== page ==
Violence against Hindu and Christian minorities in Pakistan

Violence against Hindu and Christian minorities in Pakistan

On 9 May 2020, a Christian church in Pakistan’s Punjab province was desecrated in a land grab crime. On 11 May, 21 Hindu homes were set on fire in villages in the country’s Sindh province. In one village, a Hindu woman was sexually assaulted and her family attacked.

The Human Rights Commission of Pakistan’s 2019 Report states that on average, more than 1 000 forced conversions take place every year.

In Pakistan, not only are religious minorities attacked; they are also denied any government aid in relation to coronavirus.

EU funding to Pakistan under the Development Cooperation Instrument for 2014 to 2020 amounts to EUR 653 million. Pakistan is also a beneficiary of the Generalised Scheme of Preferences Plus (GSP+).

On 15 October 2020, Members of the European Parliament (MEPs), Carlo Fidanza (ECR), Peter van Dalen (PPE), Bert-Jan Ruissen (ECR), Cristian Terheş (ECR) and Joachim Kuhs (ID) filed a parliamentary written question to the Vice-President of the Commission and High Representative of the Union for Foreign Affairs and Security Policy Josep Borrell.

In the light of his recent statement on human rights in the times of the coronavirus pandemic, MEPs asked the Vice-President of the Commission and High Representative of the Union for Foreign Affairs and Security Policy Borrell to explain “what specific action is being taken to investigate and stop these violent discriminatory practices in Pakistan” and “what justification from the EU allows Pakistan to remain eligible for GSP+ when it has repeatedly failed to comply with international human rights conventions on religious freedoms?”

Finally, the MEPs enquired from the Vice-President of the Commission and High Representative of the Union for Foreign Affairs and Security Policy Borrell on “how his statement will ensure that Pakistan addresses its human rights abuses, including the persecution of religious minorities?”

On 02 December, these questions were answered by the High Representative/Vice-President Borrell on behalf of the European Commission.

In his answer, the High Representative/Vice-President Borrell stated that “freedom of religion or belief (FoRB), including the problem of forced conversions, is among the top human rights priorities of the European Union (EU) in Pakistan and it is regularly addressed through high-level political contacts and constitutes a key element of EU advocacy within the scope of the Special Incentive Arrangement for Sustainable Development and Good Governance as part of the EU’s Generalised Scheme of Preferences (GSP+)”.  He reported that “the FoRB was discussed extensively at the 5th EU-Pakistan Strategic Dialogue on 3 November 2020”.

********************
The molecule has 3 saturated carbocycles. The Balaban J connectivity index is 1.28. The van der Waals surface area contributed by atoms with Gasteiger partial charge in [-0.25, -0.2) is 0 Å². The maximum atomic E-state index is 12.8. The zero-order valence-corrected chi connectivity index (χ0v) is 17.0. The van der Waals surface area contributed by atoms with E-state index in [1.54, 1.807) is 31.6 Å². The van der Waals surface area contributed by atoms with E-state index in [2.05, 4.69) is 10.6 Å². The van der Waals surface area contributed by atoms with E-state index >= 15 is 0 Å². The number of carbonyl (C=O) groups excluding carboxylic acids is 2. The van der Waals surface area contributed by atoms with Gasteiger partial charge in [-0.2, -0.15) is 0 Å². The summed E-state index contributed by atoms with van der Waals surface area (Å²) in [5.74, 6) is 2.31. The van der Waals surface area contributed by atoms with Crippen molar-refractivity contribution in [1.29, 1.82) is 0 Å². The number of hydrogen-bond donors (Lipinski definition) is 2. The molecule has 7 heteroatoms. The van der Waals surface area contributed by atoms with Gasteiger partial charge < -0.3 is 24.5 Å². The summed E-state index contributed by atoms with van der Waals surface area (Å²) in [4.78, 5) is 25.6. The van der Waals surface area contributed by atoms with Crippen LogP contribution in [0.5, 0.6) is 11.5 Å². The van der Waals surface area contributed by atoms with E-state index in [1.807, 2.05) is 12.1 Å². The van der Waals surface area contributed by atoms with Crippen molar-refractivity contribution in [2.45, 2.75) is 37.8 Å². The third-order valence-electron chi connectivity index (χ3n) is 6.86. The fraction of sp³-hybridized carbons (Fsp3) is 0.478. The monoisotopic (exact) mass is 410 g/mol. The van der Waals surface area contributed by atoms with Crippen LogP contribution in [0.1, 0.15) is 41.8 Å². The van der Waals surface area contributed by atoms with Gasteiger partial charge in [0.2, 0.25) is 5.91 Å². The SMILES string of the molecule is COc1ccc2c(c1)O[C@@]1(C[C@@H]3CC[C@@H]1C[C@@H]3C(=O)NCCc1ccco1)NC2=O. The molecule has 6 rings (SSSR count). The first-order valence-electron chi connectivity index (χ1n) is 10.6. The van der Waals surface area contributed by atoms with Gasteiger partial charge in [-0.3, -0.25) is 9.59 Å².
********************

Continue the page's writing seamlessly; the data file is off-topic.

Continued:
The High Representative/Vice-President Borrell said that “being a standing agenda item of the Human Rights Sub-Group of the EU-Pakistan Joint Commission, it was discussed in its latest session in November 2019, and also raised by EU Special Representative for Human Rights Eamon Gilmore with Federal Minister for Human Rights Shireen Mazari on 27 June 2020”.

High Representative/Vice-President Borrell, as in his many prior answers on Pakistan human rights parliamentary questions, highlighted that “within the GSP+ monitoring process, the Commission sent a list of salient issues to Pakistan in June 2020 specifically inquiring about the adoption process of the Christian Marriage and Divorce Act, and, the implementation of the Hindu Marriage Act and the various Child Marriage Restraint Acts, given that most cases of forced conversion concern underage girls” and “a joint Commission services/European External Action Service GSP+ monitoring mission to Pakistan is planned to take place as soon as conditions allow”.

In closing, he reported that “the EU has recently supported the monitoring of the situation of FoRB and provided legal aid to FoRB cases and strategic litigation under the European Instrument for Democracy and Human Rights (EIDHR)” and “the EU, both in headquarters and through the EU Delegation and Member States missions, follows closely individual cases and seeks to assist through political advocacy and legal aid”.

Photo Credit :

Leave a Reply

Your email address will not be published.

%d bloggers like this: